Download or listen to Lenten Midweek IV: “Taking Up the Name” (Exodus 20:1-17)
In the Name of the Father and of the Son and of the Holy Spirit. Amen.
The Ten Commandments are not for Christians. Unless you were a slave in Egypt 3500 years ago, and God led you through the Red Sea on dry ground, then the Ten Commandments are not for you. That is clear in Exodus 20:2: “I am [Yahweh] your God, who brought you out of the land of Egypt, out of the house of slavery.” The God who gives these commandments to the people in Exodus 20 and reaffirmed them through Moses in Deuteronomy 5 was the God who brought the descendents of Jacob out of Egypt and promised to give them the land of Canaan, on the eastern shore of the Mediterranean Sea. There is, in fact, no connection between you and those people listening to God in Exodus 20—no connection, that is, unless that God is your God. Which begs the question: which God is this? That question is answered in v. 11: “For in six days [Yahweh] made heaven and earth, the sea, and all that is in them.” Another reason that the Ten Commandments are not for Christians: because they are spoken by the God of all creation. And He is the only God there is. If your God did not create everything that exists, then you have something less than the God. But if this is the God of all creation, then who is exempt from His will? And that is exactly what St. Paul says in Romans 1: “[W]hat can be known about God is plain to [all people], because God has shown it to them. For his invisible attributes, namely, his eternal power and divine nature, have been clearly perceived, ever since the creation of the world, in the things that have been made. So they are without excuse. For although they knew God”–everyone has a god!–“they did not honor him as God or give thanks to him, but they became futile in their thinking, and their foolish hearts were darkened. Claiming to be wise, they became fools, and exchanged the glory of the immortal God for images resembling mortal men and bird and animals and creeping things….they exchanged the truth [of] God for a lie and worshiped and served the creature rather than the Creator…” (Romans 1:19-25).
This Creator is the God of all people, so even though the specific form of the Law given to Old Testament Israel is not for you, His eternal will is—and there is no better summary of that will than Exodus 20:1-17. He wants to be your God, no less than He wanted to be Israel’s God; He delivered you from slavery to yourself and your sin and the devil, no less than He delivered Israel from slavery in Egypt. He made promises to Israel, and He kept them; He has made promises to you, and He will keep them. To Israel He gave the promise of a prophet like Moses, whom He would raise up from among them, in whose Mouth He would put His words. It was to that Prophet, greater than Moses, to whom all Israel must listen. That Prophet is Jesus, and He not only has the words of God, He is the Word of God. He is the hope of Israel, but He is also the light to lighten the nations. In Jesus, and in Jesus only, Israel and the Church come together. In Jesus, we see the eternal will of God, described in the Ten Commandments, walking around on the earth in flesh. In Jesus, and in Jesus only, is the Law for us. For us as the will of God for our lives, but, even more—infinitely more—for us as our eternal righteousness and salvation.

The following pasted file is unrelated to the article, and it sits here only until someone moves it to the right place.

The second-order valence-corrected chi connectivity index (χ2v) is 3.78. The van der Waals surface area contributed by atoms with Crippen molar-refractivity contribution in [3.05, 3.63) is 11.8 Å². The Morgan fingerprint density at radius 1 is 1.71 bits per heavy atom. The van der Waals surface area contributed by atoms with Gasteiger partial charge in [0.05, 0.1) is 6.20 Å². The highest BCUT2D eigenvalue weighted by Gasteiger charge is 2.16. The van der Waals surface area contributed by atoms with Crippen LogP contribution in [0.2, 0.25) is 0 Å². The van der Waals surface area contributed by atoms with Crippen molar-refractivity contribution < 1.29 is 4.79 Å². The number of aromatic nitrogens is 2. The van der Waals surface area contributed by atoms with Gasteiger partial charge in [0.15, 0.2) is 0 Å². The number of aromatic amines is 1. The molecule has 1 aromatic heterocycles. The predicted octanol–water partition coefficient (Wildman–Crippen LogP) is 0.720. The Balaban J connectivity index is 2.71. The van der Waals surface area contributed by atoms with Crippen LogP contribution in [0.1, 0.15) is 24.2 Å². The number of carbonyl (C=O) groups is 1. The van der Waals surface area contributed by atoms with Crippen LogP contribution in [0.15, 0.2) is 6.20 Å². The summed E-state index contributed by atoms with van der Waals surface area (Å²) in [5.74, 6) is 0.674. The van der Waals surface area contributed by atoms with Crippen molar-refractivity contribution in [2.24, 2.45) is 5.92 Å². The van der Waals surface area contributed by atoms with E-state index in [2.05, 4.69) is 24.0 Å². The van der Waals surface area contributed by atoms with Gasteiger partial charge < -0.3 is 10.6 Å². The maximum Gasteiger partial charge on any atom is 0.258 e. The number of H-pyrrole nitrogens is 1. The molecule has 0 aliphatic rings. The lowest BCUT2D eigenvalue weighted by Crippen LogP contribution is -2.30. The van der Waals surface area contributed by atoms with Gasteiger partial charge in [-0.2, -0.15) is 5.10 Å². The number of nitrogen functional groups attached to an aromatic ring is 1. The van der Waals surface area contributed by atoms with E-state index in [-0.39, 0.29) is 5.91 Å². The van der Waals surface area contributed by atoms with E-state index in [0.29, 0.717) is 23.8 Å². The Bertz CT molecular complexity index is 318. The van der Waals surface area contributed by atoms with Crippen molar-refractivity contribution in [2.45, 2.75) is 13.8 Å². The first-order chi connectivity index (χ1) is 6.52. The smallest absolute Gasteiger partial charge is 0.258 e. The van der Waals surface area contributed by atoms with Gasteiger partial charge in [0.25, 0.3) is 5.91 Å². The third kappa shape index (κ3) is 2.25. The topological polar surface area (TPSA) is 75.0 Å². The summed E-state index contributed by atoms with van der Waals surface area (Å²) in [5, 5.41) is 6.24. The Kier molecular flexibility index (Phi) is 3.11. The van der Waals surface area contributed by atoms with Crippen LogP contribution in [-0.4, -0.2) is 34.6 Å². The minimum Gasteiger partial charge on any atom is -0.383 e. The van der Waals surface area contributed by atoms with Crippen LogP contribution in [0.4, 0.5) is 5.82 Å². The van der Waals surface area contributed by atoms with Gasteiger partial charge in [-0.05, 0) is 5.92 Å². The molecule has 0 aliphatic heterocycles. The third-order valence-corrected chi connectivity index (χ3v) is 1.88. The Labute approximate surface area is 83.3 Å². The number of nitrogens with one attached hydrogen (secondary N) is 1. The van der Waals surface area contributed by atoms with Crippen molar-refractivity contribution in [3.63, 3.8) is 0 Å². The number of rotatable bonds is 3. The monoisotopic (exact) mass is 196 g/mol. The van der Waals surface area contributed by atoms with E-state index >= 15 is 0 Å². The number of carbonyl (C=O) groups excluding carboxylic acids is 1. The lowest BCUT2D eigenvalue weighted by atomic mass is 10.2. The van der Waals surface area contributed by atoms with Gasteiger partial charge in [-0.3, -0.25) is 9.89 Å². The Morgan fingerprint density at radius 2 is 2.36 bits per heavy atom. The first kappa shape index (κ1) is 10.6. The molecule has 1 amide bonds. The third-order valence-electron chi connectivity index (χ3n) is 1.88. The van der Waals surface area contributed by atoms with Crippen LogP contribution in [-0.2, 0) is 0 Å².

In Leonard Cohen’s well-known and often covered song, “Hallelujah,” there is a line that says, “You say I took the name in vain/I don’t even know the name.” I don’t know what Leonard Cohen was thinking when he wrote that, but it is not true of you. Just as Israel heard the Name “Yahweh,” and not a title, “LORD,” so you have heard a Name and not just a title. Not just “God,” or “Lord,” or even “Trinity,” but Jesus; and you have taken up a Name, before you knew what it meant: “Father-Son-and Holy Spirit.” You have been given a Name to bear, to mark you out as the people of this God, who first revealed Himself to Israel. You were given the Name not when you walked through the Red Sea but when you were washed in Baptism. And that Name is everything for the people of God. That is why God warns against taking it up in vain, taking it up as if it were the name of just another idol. All idols are worthless and empty. They cannot save because they did not create. “The sorrows of those who run after another god shall multiply; their drink offerings of blood I will not pour out or take their names on my lips” (Psalm 16:4). But you have eternal Name of the Creator of all that exists. Do not wear it as if it were nothing. It is your salvation and your life. “Our help is in the Name of Yahweh, who made heaven and earth” (Psalm 124:8). His Name on you means that He has bought and paid for you, made you His own, written the story of His salvation on your forehead and on your heart, marking you as one redeemed by Christ the crucified. You know His Name, and you can take it in vain, but the Father, the Son, and the Holy Spirit never put their shared Name on anyone in vain.
So you are His people, added to Israel through Christ. And that means something for how you live. Just so there’s no mistake—as long as you are sinners who live in this world, He requires you to live according to love formed by His eternal will for His creation. Now, in this creation, the Law both requires how all sinners must live and describes what God’s people are to be and do. But one day, when we have reached our eternal Sabbath rest, the Law will no longer require, but only describe. That is the day when God will gather all His people, Jews and Gentiles, into their eternal Land of Promise and make them perfect in Jesus, their perfect Lord.
In the Name of the Father and of the Son and of the Holy Spirit. Amen. “And the peace of God, which surpasses all understanding, will guard your hearts and your minds in Christ Jesus” (Philippians 4:7, ESV). Amen.
– Pr. Timothy Winterstein, 3/14/12